The fact is that “Contempt” because of the nature of what went on behind-the-scenes in making this film, is a sore point to Godard and even the producers, especially Levine and both men are in awe of how popular this film is still received by cinema fans of today. Nearly 50-years since the release of this film in the theaters, the interest in “Contempt” has not waned. More and more people who have discovered Godard’s oeuvre have found “Contempt” to perfectly show the conflict of a husband and wife and it seems improbable for many people to think that one can have contempt towards a significant other in the manner that is displayed in the film but the fact is, Godard was having these issues in his personal life.
His connection to cinema is his passion, as the character of Paul. His life is embodied in cinema but their significant others are not. And for “Contempt”, the film deviates from the novel as the premise of the screenwriter working on the film “Odyssey” has now been changed. In “Contempt”, Paul is the rewriter of the film that is being shot by Fritz Lang. In the novel, the director uses “Odyssey” to showcase the deterioration of the couple but not in “Contempt”. The dictator-ish American producer is the one wanting to make “Contempt” commercially viable. As Godard was using Paul and Camille as characters based on him and Karina, was Prokosch his way of giving the middle finger to American producer/distributor Joseph E. Levine? Quite possibly.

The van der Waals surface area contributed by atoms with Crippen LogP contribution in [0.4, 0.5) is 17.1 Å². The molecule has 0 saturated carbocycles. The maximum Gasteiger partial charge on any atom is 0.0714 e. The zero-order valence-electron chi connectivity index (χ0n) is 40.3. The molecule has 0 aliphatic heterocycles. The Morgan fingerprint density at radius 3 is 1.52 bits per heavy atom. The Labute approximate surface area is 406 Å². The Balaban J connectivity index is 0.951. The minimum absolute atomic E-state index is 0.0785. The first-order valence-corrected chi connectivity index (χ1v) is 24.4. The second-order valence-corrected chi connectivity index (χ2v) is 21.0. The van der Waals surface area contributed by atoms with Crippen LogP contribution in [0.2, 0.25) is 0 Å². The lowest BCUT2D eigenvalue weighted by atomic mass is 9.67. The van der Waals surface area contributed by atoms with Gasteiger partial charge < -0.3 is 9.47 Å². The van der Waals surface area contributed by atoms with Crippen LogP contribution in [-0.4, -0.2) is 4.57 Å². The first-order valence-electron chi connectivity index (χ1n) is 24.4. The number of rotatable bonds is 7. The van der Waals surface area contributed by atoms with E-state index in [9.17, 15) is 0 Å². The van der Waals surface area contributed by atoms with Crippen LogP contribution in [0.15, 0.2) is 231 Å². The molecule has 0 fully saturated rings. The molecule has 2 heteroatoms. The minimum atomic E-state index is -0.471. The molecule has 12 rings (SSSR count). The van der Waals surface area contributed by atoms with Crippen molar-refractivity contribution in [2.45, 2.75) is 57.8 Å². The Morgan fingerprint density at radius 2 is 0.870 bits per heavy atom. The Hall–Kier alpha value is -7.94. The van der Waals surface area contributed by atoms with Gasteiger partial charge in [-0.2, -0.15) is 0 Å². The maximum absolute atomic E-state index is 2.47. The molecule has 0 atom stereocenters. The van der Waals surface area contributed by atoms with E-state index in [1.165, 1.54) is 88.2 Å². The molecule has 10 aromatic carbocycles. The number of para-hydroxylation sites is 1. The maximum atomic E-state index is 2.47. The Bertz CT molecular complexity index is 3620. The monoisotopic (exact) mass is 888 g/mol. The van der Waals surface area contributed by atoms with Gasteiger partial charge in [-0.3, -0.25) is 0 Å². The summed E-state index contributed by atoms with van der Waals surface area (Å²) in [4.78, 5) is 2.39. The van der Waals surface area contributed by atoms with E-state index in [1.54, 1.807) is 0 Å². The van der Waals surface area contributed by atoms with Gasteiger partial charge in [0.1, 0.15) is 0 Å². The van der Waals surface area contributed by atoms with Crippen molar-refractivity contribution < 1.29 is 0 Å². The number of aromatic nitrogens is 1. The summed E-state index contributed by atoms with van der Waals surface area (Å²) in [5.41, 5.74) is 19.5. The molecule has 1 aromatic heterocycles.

And that is what I enjoyed about “Contempt” and Godard’s filmmaking. Although for “Contempt”, the film was a compromise as Godard was literally pushed into the corner by the producers and had to compromise in trying to bring those erotic images of Bardot to the screen although not the way Levine had wanted it, but this was Godard’s recognition that the years of the Hollywood film that he once watched and the artistic freedom that director’s once had was no more. The dream that he had always wanted to become part of as a fan of cinema was fully learned by the director that his entry to a big budget film in which have artistic freedom wasn’t going to happen.
But for those of us who watch this film and knowing what Godard was able to accomplish, especially with three angry producers and the talent he had been given, we can only judge what we see onscreen. For Godard-ites, we recognize the pain and the breakdown of the relationship of Godard and Karina, like we recognize Godard dying at the hands of Karina twice in the film “Made in U.S.A.”. I found this film to be visual poetry and a highlight in Godard’s career.
But overall, “Le Mepris” (Contempt) is a film worthy of having in your cinema collection. If you are a fan of Godard films, personally, this is a must-see film.